A mass media campaign was scaled up nationally.
Researchers found that an intensive radio campaign focused on promoting modern contraception increased contraception use by 20 percent in Burkina Faso. In response to initial findings, Development Media International, the implementing partner, decided to scale up the mass media campaign nationally. As of April 2021, the highly cost-effective campaign was broadcast on 39 radio stations in ten local languages, reaching an estimated 11.2 million people across Burkina Faso. Researchers estimate that the national implementation has led to 225,000 additional women using modern contraception in Burkina Faso. There is evidence that the impact on contraception translated into a 10 percent reduction in births and an increase in women’s self-assessed health and well-being.
High fertility rates and short spacing between births are both associated with poor health outcomes for women. While many women report that they would like to have greater control over the number and timing of births, they are not using contraception. According to the World Health Organization, the main barriers to contraceptive uptake in sub-Saharan Africa are a lack of information and fear about contraceptives, rather than access to contraception.
Mass media campaigns have the potential to provide useful information on the benefits of family planning and influence social norms around such a contentious topic at a very low cost. However, mass media campaigns are also hard to evaluate given the difficulty in finding good comparison groups when national media is typically the most powerful communications channel. As a result, limited evidence exists on their effectiveness in changing attitudes and behavior.
IPA partnered with researchers and Development Media International to evaluate the impact and cost-effectiveness of an intensive radio campaign focused on promoting modern contraception in Burkina Faso. The 2.5-year campaign, which ran from June 2016 to December 2018, consisted of 1-minute and 30-second radio spots broadcast 10 times a day every day and three two-hour interactive phone-in radio shows every week in six local languages. Radio spots and phone-in shows were designed to address, in an entertaining way, the key barriers to contraception adoption.
Researchers selected 16 community radio stations—collectively reaching over 5 million people—that had minimal overlap in coverage area and broadcast in different languages. Of these sixteen radio stations, half were randomly selected to receive the media campaign. The other half served as a comparison group and did not receive the campaign during the study period. Researchers also randomly allocated radios to 1,557 women who did not have one. This allowed researchers to measure the impact of receiving a radio in areas where the mass media campaign was implemented and to compare it with the impact of receiving a radio in areas not receiving the media campaign.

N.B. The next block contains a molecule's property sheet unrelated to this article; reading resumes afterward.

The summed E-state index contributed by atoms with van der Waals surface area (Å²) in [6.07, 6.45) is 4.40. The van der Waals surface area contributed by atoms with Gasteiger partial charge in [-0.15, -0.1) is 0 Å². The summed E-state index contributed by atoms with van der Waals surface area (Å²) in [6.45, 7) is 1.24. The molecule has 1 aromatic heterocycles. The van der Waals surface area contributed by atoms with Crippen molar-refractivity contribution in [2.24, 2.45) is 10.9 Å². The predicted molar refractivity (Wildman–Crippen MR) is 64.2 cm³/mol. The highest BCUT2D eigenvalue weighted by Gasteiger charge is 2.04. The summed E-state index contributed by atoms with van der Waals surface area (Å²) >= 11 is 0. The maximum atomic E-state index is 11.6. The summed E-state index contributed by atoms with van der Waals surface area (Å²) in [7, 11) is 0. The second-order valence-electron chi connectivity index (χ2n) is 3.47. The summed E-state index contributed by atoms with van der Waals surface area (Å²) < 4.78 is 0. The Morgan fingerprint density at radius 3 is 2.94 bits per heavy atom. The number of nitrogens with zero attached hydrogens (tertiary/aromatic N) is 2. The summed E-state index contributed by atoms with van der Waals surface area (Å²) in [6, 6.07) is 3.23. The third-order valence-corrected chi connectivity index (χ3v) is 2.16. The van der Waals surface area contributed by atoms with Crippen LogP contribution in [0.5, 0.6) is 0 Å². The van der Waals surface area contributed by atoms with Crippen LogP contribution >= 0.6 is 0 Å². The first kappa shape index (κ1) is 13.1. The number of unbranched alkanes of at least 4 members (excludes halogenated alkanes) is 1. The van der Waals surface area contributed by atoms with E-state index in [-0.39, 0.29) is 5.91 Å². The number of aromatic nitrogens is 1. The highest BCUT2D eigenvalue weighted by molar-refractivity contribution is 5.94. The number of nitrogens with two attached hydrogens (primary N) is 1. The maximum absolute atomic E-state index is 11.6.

The evaluation found that the campaign led to a 5.9 percentage point increase in the modern contraceptive prevalence rate (mCPR): In December 2018, 29.5 percent of the comparison group were using modern contraception compared to 35.4 percent of the group exposed to the campaign. Effects appear to be driven by more accurate information on contraception and better attitudes toward family planning. There was a 9-percentage point reduction in the share of women thinking that modern contraception can make a woman sterile and an 8.4 percentage point reduction in women believing contraceptives cause sickness. Comparison to nationally representative data suggests it would have taken a further 2.5 years for comparison areas to reach the same rate of contraceptive use as areas exposed to the campaign. The annual cost per additional woman using modern contraception during the pilot study was US$42.50 (FCFA 23,450). These results are supported by administrative clinic data that show positive impacts on the number of family planning consultations and the number of contraceptives distributed in areas exposed to the campaign.
There is evidence that the impact on contraception translated into a 10 percent reduction in births and an increase in women’s self-assessed health and well-being. Women exposed to the campaign were significantly more likely to have positive attitudes towards family planning, believing that “women should control the number of children they have during their lifetime.”
In areas without the campaign, distributing radios had a negative impact on modern contraception uptake and on gender-equitable attitudes. This suggests that local radio stations do not promote progressive values on gender and modern contraception. By contrast, in areas receiving the campaign, the negative impact of radio access was more than compensated by the family planning campaign.
In response to initial findings, Development Media International decided to scale up the mass media campaign nationally in January 2019. As of April 2021, the campaign was broadcast on 39 radio stations, in ten local languages, reaching an estimated 11.2 million people across Burkina Faso. Researchers estimate that national implementation translates to 225,000 additional women using modern contraception in Burkina Faso. Implementing the program at scale is also more cost-effective: the scaled-up program costs US$7.70 (FCFA 4,250) per additional woman using modern contraception annually.